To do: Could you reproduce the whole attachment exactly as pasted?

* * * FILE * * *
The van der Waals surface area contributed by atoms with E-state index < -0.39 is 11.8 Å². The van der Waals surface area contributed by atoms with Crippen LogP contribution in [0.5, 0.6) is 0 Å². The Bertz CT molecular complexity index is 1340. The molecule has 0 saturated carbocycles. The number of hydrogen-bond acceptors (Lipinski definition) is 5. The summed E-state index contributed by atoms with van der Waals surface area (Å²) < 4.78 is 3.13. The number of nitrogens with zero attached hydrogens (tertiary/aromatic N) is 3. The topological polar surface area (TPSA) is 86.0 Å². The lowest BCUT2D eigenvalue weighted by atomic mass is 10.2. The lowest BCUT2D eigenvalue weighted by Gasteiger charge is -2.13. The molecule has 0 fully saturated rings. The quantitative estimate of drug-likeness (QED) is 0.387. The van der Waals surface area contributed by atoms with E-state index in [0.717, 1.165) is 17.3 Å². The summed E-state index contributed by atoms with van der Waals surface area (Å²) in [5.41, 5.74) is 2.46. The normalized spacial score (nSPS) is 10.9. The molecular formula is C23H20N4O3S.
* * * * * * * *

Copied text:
The van der Waals surface area contributed by atoms with E-state index < -0.39 is 11.8 Å². The van der Waals surface area contributed by atoms with Crippen LogP contribution in [0.5, 0.6) is 0 Å². The Bertz CT molecular complexity index is 1340. The molecule has 0 saturated carbocycles. The number of hydrogen-bond acceptors (Lipinski definition) is 5. The summed E-state index contributed by atoms with van der Waals surface area (Å²) < 4.78 is 3.13. The number of nitrogens with zero attached hydrogens (tertiary/aromatic N) is 3. The topological polar surface area (TPSA) is 86.0 Å². The lowest BCUT2D eigenvalue weighted by atomic mass is 10.2. The lowest BCUT2D eigenvalue weighted by Gasteiger charge is -2.13. The molecule has 0 fully saturated rings. The quantitative estimate of drug-likeness (QED) is 0.387. The van der Waals surface area contributed by atoms with E-state index in [0.717, 1.165) is 17.3 Å². The summed E-state index contributed by atoms with van der Waals surface area (Å²) in [5.41, 5.74) is 2.46. The normalized spacial score (nSPS) is 10.9. The molecular formula is C23H20N4O3S.